Agartala: Worried at the frequent outbreak of bird flu and its effect on the poultry industry, the Tripura government has decided to urge the central government to send special expert-teams to study the sporadic resurfacing of the contagious disease, an official said here Saturday.
"Sporadic outbreak of bird flu has been badly affecting the poultry industry in the northeastern states, bordering Bangladesh, where avian influenza is rampant in many districts," Animal resources development department director Manoranjan Sarkar told IANS.
He said: "In view of the intermittent outbreak of bird flu influenza, the state government would soon request the department of animal husbandry, dairying and fisheries under the union agriculture ministry to send special expert-teams to study the reasons of occasional resurfacing of the contagious disease."
Bird flu influenza has resurfaced in the state-owned Gandhigram Poultry Farm in western Tripura after one-and-a-half months, forcing the authorities to cull thousands of poultry birds, ducks and poultry products in the farm and in the adjacent four villages in a three km radius.
"In all 12 rapid response teams (RRT) have already begun culling of ducks and poultry birds at the farm, 20 km north of here and adjoining villages," said the official.
"The paramilitary Border Security Force has been alerted to prevent the entry of ducks and fowl from across the border," the official said.
The culling was initiated since Friday after the instruction of the central government department of animal husbandry, dairying and fisheries. The High Security Animal Disease Laboratory (HSADL) at Bhopal had earlier confirmed the presence of the H5N1 virus in the affected birds of the Gandhigram Poultry Farm.
Over 6,200 poultry and ducks have been culled in last week of January in western Tripura after a bird flu outbreak at the Indian Council of Agriculture Research (ICAR) farm at Lembuchara and in adjoining villages.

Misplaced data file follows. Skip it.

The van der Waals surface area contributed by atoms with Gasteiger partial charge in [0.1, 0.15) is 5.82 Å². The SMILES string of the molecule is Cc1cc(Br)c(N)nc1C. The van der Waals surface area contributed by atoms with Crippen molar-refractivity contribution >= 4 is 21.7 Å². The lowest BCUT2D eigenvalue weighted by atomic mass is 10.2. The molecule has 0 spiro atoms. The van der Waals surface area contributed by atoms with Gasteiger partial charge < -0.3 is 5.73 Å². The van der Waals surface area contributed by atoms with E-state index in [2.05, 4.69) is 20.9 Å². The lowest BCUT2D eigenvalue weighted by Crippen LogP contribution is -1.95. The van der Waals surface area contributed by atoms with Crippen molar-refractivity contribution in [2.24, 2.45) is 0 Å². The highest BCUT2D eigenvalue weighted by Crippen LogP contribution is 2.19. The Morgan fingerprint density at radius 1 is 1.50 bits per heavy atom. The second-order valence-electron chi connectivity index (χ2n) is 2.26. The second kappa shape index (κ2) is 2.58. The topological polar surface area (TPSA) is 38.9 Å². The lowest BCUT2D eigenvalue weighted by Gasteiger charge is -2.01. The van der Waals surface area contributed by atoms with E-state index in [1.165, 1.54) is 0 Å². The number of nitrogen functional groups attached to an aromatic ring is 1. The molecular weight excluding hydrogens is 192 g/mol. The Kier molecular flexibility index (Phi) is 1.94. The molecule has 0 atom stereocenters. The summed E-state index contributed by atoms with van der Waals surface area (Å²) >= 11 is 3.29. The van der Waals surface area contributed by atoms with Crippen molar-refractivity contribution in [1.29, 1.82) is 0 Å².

The Tripura government has been asking the central government to bear the entire cost of the compensation and other expenditure relating to bird flu.
The government of India shares cost of compensation on a 50:50 basis with the state governments - and has asked the state governments to utilise funds available with them under the programme of Assistance to States for Control of Animal Disease (ASCAD), a centrally sponsored scheme.
Four northeastern states - Tripura, Meghalaya, Mizoram and Assam - share a 1,880-km border with bird flu hit Bangladesh, where the contagious disease is rampant in many districts.
Even though India declared itself bird flu-free on December last year, Tripura and Meghalaya witnessed outbreak of the disease in January this year.
Authorities in East Garo Hills district of Meghalaya had culled 6,538 birds, while 9,157 eggs and more than 800 kg of feeds have been destroyed at Williamnagar and adjoining villages in fourth week of January.
Tripura had been affected by avian influenza since in April and May 2008, forcing authorities to cull over 250,000 poultry birds and ducks then.
The Tripura government in January had incurred an expense of Rs.15 lakh, that included payment of compensation to the affected poultry owners.
"In the ongoing culling and subsequent mopping operation, the state government has to spend another Rs.15 lakh to pay compensation to the poultry owners and farmers and to meet other expenditures. Such type of sudden spending affects the government exchequer," ARDD director said.